Can’t Buy A Thrill is in the top 10 of my favourite debut albums. Although really – that whole seven album run was terrific (they've been way too sterile this century), and was filled, among other things, with minor classics like “Charlie Freak”.  

Sunday, 6 September 2015

Sunday morning

It's for a fleeting moment like that. Early morning chill mixed with quiet delight growing out of each one of your cells. It’s a sleepy dance, and you wish it could go on forever. And then Robert Forster’s “I’ve Been Looking For Somebody” starts playing, and it’s all about a Sunday morning. Your Sunday morning. Music, and yet somehow more than that. Always more than that. 

“Justice” to round it off. 'Lucky I ran into you', from 1986 classic. And the best really is yet to come.

Saturday, 5 September 2015

The Wrote and the Writ

The upcoming publication of Morrissey’s novel makes you wonder, almost against your will, just how good songwriters are at writing fiction. They can write, some of them anyway, but coming up with an original, full-blown story is a different matter entirely.

For all the deserved success of Chronicles, Bob Dylan was exasperated. You actually have to make yourself sit down at the desk and work away, for several hours each day. Then edit. And then edit again. It’s a nightmare. It’s not like you can do the whole thing over a flight from New York to Washington DC. Sketchy, disjointed thoughts have to be licked into shape.

Having been suitable impressed/freaked out by Gira’s fiction, I should say that generally I’m too skeptical to bother. Most of it ranges from boring to genuinely awful. Incredibly, some manage both – like John Lennon in the 60s. 

Still, if there’s anyone who could pull it off, it’s Morrissey. With his recent autobiography, with his Penguin deal, what proof do you need? He has the ego and he has the time. If it’s bad – I give up. And if it’s good… well, the man is just an exception.  

Friday, 4 September 2015

Chrissie Hynde said something

As people do. You ask them their opinion, they give it. It used to work like that, but not anymore.

And it may have been a stupid thing, regardless of the fact that she herself was once a rape victim, it may have been completely irresponsible. But the backlash has been so severe, so over-the-top that you might start thinking people actually give a damn about what a pop star says. As in – that’s some thought, let’s write a 5,000 word article about it.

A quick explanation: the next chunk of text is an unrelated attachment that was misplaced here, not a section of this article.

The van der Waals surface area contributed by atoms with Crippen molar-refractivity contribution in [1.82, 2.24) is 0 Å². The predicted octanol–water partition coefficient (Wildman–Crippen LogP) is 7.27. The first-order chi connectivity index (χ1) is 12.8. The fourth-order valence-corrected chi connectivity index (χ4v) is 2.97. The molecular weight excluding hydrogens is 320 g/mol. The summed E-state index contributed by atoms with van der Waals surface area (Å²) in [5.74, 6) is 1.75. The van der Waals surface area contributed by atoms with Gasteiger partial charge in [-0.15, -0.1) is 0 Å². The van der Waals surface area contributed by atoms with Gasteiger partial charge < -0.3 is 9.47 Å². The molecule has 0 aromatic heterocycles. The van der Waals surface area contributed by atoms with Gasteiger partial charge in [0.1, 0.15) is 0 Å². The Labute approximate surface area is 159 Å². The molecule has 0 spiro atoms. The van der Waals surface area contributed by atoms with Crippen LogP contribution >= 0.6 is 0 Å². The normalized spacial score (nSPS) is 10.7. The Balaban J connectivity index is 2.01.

She is a fucking pop star. And what I admire about Chrissie Hynde (who, sadly, hasn’t written too many good songs since that second Pretenders LP) is that she did not back down. 

Really, if you’re so easily offended, then don’t ask any questions. Since it just feels like you ask them to get something to sulk about.

Thursday, 3 September 2015

Rembrandt's women

World’s biggest fan of Rembrandt was a man I knew indirectly. And when I say biggest, I mean he had every single book written about the man – however derivative and insignificant. Millions upon millions of reproductions, printed on the same pages and in the same colours, it was an OCD-type situation.

Quite simply, you didn’t have a cat in hell’s chance to not be overpowered by him when discussing Dutch art. The way he talked about Rembrandt was sheer drunken poetry, and even more fascinating was his disdain for 20th century painters. If you told him you liked Picasso, he would wish you to have women exactly the way Picasso drew them. Abstract, angular, sketchy. 

The man was a character. He was about 70, he played a 7-string guitar. Also, I think he was unmarried. 

Wednesday, 2 September 2015

Tally Ho!

Even though nothing compares to the dizzying perfection of “Heavenly Pop Hit” (first time you hear it, you think a sweeter melody cannot be written), for me the defining moment of New Zealand music has always been that legendary church organ riff of “Tally Ho!”

I haven’t yet managed to determine whether it is silly or brilliant, but that could be the whole point. The Clean may have had better songs (“Anything Could Happen” defines ‘cool’), but “Tally Ho!” is melodic dementia at its best. Interestingly, it was Martin Phillipps who came up with the riff. 

P.S. This current flag business it total nonsense. 

Tuesday, 1 September 2015

Sweet Smell Of Success

Nobody makes films like this anymore.

Loud jazz by Elmer Bernstein and the cynical noise of New York, Sweet Smell Of Success has 50s written all over it. Idiomatic language, long dead but still as hard-hitting as it ever was.

‘You’re a cookie full of arsenic’.

‘Not even if you serve me Cleopatra on a plate’.

‘You have more twists than a barrel of pretzels’.

‘The man in jail is always for freedom’.

‘Your dear sounds like dagger’.


And oh the days when you couldn’t play a negative character because your name was Tony Curtis. Old-fashioned, insane, larger-than-life stuff.